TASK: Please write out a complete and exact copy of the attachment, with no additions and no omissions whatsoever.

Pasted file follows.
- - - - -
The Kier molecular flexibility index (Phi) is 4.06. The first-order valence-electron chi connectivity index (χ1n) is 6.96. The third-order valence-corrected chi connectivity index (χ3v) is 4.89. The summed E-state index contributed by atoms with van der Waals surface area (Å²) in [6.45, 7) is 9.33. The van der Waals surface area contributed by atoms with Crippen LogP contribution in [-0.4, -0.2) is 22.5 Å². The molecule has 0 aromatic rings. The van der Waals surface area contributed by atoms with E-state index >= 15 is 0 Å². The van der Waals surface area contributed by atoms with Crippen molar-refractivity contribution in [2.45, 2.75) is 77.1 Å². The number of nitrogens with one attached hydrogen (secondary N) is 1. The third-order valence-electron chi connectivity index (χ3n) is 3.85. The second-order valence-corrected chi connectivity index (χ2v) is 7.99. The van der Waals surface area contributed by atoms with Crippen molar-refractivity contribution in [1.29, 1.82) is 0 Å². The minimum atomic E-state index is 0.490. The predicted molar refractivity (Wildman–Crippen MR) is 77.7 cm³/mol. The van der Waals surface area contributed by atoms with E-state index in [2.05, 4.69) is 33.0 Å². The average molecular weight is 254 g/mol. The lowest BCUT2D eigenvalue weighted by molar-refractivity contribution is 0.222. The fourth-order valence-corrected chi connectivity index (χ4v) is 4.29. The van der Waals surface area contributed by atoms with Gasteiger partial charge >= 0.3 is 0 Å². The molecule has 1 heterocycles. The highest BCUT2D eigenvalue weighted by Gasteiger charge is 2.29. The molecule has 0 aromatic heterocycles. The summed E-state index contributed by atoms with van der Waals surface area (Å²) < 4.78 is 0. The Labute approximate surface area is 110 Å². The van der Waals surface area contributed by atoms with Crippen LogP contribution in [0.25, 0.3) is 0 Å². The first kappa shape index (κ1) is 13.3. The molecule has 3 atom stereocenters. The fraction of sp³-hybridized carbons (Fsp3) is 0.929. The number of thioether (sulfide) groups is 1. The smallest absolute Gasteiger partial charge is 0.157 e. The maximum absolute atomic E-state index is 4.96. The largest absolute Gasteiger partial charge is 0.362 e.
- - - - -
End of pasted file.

The Kier molecular flexibility index (Phi) is 4.06. The first-order valence-electron chi connectivity index (χ1n) is 6.96. The third-order valence-corrected chi connectivity index (χ3v) is 4.89. The summed E-state index contributed by atoms with van der Waals surface area (Å²) in [6.45, 7) is 9.33. The van der Waals surface area contributed by atoms with Crippen LogP contribution in [-0.4, -0.2) is 22.5 Å². The molecule has 0 aromatic rings. The van der Waals surface area contributed by atoms with E-state index >= 15 is 0 Å². The van der Waals surface area contributed by atoms with Crippen molar-refractivity contribution in [2.45, 2.75) is 77.1 Å². The number of nitrogens with one attached hydrogen (secondary N) is 1. The third-order valence-electron chi connectivity index (χ3n) is 3.85. The second-order valence-corrected chi connectivity index (χ2v) is 7.99. The van der Waals surface area contributed by atoms with Crippen molar-refractivity contribution in [1.29, 1.82) is 0 Å². The minimum atomic E-state index is 0.490. The predicted molar refractivity (Wildman–Crippen MR) is 77.7 cm³/mol. The van der Waals surface area contributed by atoms with E-state index in [2.05, 4.69) is 33.0 Å². The average molecular weight is 254 g/mol. The lowest BCUT2D eigenvalue weighted by molar-refractivity contribution is 0.222. The fourth-order valence-corrected chi connectivity index (χ4v) is 4.29. The van der Waals surface area contributed by atoms with Gasteiger partial charge >= 0.3 is 0 Å². The molecule has 1 heterocycles. The highest BCUT2D eigenvalue weighted by Gasteiger charge is 2.29. The molecule has 0 aromatic heterocycles. The summed E-state index contributed by atoms with van der Waals surface area (Å²) < 4.78 is 0. The Labute approximate surface area is 110 Å². The van der Waals surface area contributed by atoms with Crippen LogP contribution in [0.25, 0.3) is 0 Å². The first kappa shape index (κ1) is 13.3. The molecule has 3 atom stereocenters. The fraction of sp³-hybridized carbons (Fsp3) is 0.929. The number of thioether (sulfide) groups is 1. The smallest absolute Gasteiger partial charge is 0.157 e. The maximum absolute atomic E-state index is 4.96. The largest absolute Gasteiger partial charge is 0.362 e.